Minami Kajuengei


Period: June 1st to July 1st, 9am to 5pm

Caters to both individuals and groups (groups must make a reservation)

Options: Entrance fee of 525yen (includes taste testing)

–          U-pick (take home), 800yen/kg

–          All-you-can-eat (30 minutes, must reserve in advance), 1260yen adults, 840yen children (children under 5 are free)

JA Ibaraki Asahi-mura Sun Green Asahi


Period: End of May to end of June, 9am to 4pm

Caters to groups of 15 or more only

Please make reservations at least one week in advance

Prices: 1 for take-home and 1/2 of one for taste-testing = 2000yen

JA Kashimanada Farmer’s Market Nadarou


Period: May 15th to June 20th, Weekends only, 11am and 2pm

Caters to groups of 5 or more only

Reservations can be made as late as the day before

Options: U-pick – 1600yen

U-pick + taste-testing – 2000yen

Forest Park Melon no Mori


Period: May 3rd to July 8th, 10am to 5pm

Caters to individuals and groups

Reservations required on weekdays, not necessary on weekends (groups always need reservations)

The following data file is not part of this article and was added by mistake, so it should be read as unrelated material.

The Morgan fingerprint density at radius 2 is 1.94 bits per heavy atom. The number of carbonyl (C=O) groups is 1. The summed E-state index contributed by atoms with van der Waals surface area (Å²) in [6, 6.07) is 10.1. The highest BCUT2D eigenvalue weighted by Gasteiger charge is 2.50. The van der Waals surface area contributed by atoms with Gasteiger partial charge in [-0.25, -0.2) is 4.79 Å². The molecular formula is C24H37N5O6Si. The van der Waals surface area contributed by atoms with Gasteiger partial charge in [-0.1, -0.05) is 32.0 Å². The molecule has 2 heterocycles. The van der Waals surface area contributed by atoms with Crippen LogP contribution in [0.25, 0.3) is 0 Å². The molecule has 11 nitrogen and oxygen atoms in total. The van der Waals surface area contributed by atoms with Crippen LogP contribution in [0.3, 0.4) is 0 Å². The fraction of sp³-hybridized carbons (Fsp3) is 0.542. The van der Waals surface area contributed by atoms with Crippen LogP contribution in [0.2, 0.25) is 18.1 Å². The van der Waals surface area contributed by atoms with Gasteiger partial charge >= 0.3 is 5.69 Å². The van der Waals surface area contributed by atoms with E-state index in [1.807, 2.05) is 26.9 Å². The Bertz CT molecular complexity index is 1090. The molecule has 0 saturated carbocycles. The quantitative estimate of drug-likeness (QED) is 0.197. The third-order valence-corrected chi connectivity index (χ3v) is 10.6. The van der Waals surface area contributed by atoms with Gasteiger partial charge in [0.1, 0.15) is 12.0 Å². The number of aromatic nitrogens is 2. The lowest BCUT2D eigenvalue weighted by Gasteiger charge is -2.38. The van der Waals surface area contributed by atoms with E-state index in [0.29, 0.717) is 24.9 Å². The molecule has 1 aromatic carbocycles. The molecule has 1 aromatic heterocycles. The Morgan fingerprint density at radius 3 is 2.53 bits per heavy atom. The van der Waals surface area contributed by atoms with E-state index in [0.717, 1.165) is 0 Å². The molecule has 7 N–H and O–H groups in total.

1. Standard U-pick: 1/2 melon taste-test, 3 take-home, 4300yen/person

2. Taste-testing/5-variety comparison (starts June 1st, depends on season): 5 1/2 melons taste-testing, 3400yen/group (up to 2 people)

3. Family U-pick: 4 1/2 melons for taste-testing, 3 take-home, 5900yen/group (up to 4 people)

4. Single U-pick: 1/2 melon taste-test, 1 take-home, 1900yen/person

5. Perfect U-pick: 2 1/2 melons taste-test, 1 take-home, 2500yen/person

6. Twin U-pick: 1/2 melon taste-test, 2 take-home, 3100yen/person

7. Taste-testing/Taste one: 2 1/2 melons (as of June, 2 varieties), 1400yen/person

8. Taste-testing/Tasting: 1/2 melon, 800yen/person

9. Single Barbeque (serves one person) and U-pick: 1/2 melon taste-test, 1 take-home, 4300yen/person (groups of 5 or more only)

10. Perfect Barbeque (serves one person) and U-pick: 2 1/2 melons taste-test, 1 take-home, 4900yen/person (groups of 5 or more only)